September 2018
Volume 18, Issue 10
Open Access
Vision Sciences Society Annual Meeting Abstract  |   September 2018
Effect of imagining another culture on color preference
Author Affiliations
  • Erika Kumakura
    Institute for Ophthalmic Research, Tuebingen UniversityGraduate School of Humanities and Sociology, The University of Tokyo
  • Annette Werner
    Institute for Ophthalmic Research, Tuebingen University
  • Kazuhiko Yokosawa
    Graduate School of Humanities and Sociology, The University of Tokyo
Journal of Vision September 2018, Vol.18, 866. doi:
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      Erika Kumakura, Annette Werner, Kazuhiko Yokosawa; Effect of imagining another culture on color preference. Journal of Vision 2018;18(10):866.

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      © ARVO (1962-2015); The Authors (2016-present)

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Previous studies have reported cultural difference in color preference. For example, Japanese people tend to prefer light colors over muted colors while US people tend to prefer both colors equally (Yokosawa, Schloss, Asano, & Palmer, 2016). What does determine color preference in a certain culture? Ecological Valence (EV) theory (Palmer & Schloss, 2010) expects that color preference is determined by the preference for objects associated with the colors, and implies that different sets of characteristically colored objects will cause cultural diversity in color preference. Extending this implication we ask whether imagination will have a similar effect, i.e., imagining objects/scenes typical of another culture, subjects' color preferences will become similar to color preferences characteristic for that culture. To investigate, we asked German subjects to rate (1) their original color preferences and (2) color preferences while imagining Japanese objects/scenes. In order to allow comparability with other data sets on color preferences, we used the Berkeley Color Project 37 colors applying a standard experimental procedure (Palmer & Schloss, 2010). None of subjects in this experiment stayed in Japan for more than one year. The results show that (1) German color preferences were more strongly correlated with US than with Japanese color preferences, and that (2) the color preferences did indeed change after imagining Japanese objects/scenes; in particular, the preference for light colors became higher than that for muted colors after imagining Japanese objects/scenes, as it is characteristic for Japanese color preferences. The results are consistent with recent findings by Yokosawa et al. (2016) and support the EV theory.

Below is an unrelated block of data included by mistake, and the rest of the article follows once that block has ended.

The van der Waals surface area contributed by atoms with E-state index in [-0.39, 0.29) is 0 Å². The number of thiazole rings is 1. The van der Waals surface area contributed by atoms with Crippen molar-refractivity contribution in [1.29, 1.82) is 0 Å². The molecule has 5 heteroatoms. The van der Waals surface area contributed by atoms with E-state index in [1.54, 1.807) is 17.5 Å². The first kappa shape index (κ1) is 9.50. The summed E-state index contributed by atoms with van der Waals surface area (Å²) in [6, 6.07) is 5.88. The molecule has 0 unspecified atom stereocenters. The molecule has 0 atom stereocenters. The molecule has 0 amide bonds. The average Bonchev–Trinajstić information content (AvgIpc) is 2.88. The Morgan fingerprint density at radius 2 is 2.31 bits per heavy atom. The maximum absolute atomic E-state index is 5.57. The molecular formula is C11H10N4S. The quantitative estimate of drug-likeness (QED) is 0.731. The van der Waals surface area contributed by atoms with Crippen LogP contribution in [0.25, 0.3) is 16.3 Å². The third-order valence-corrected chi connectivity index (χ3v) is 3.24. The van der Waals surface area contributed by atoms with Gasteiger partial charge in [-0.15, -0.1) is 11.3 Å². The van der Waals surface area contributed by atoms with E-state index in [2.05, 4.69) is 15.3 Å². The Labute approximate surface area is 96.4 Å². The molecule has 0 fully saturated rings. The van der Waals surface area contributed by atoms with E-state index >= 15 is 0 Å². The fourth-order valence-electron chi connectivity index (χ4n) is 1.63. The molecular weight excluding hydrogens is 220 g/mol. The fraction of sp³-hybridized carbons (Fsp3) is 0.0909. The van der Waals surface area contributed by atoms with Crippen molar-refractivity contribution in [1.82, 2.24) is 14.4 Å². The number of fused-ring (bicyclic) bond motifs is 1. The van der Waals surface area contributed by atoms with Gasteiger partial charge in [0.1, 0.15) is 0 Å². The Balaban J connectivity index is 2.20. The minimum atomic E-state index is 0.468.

Meeting abstract presented at VSS 2018


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